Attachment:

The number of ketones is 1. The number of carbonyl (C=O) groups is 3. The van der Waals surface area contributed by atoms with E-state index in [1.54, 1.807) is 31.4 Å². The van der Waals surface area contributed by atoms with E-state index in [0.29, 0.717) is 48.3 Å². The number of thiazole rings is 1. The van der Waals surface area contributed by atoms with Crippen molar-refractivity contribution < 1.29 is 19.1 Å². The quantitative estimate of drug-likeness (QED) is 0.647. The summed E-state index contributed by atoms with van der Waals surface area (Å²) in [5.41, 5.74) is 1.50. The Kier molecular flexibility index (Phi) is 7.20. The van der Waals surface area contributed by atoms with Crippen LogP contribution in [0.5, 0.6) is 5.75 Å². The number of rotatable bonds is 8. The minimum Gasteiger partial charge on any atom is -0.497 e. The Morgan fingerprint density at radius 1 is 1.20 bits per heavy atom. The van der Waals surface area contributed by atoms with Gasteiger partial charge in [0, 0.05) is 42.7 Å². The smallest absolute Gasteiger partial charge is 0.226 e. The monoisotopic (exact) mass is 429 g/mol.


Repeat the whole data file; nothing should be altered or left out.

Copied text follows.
The number of ketones is 1. The number of carbonyl (C=O) groups is 3. The van der Waals surface area contributed by atoms with E-state index in [1.54, 1.807) is 31.4 Å². The van der Waals surface area contributed by atoms with E-state index in [0.29, 0.717) is 48.3 Å². The number of thiazole rings is 1. The van der Waals surface area contributed by atoms with Crippen molar-refractivity contribution < 1.29 is 19.1 Å². The quantitative estimate of drug-likeness (QED) is 0.647. The summed E-state index contributed by atoms with van der Waals surface area (Å²) in [5.41, 5.74) is 1.50. The Kier molecular flexibility index (Phi) is 7.20. The van der Waals surface area contributed by atoms with Crippen LogP contribution in [0.5, 0.6) is 5.75 Å². The number of rotatable bonds is 8. The minimum Gasteiger partial charge on any atom is -0.497 e. The Morgan fingerprint density at radius 1 is 1.20 bits per heavy atom. The van der Waals surface area contributed by atoms with Gasteiger partial charge in [0, 0.05) is 42.7 Å². The smallest absolute Gasteiger partial charge is 0.226 e. The monoisotopic (exact) mass is 429 g/mol.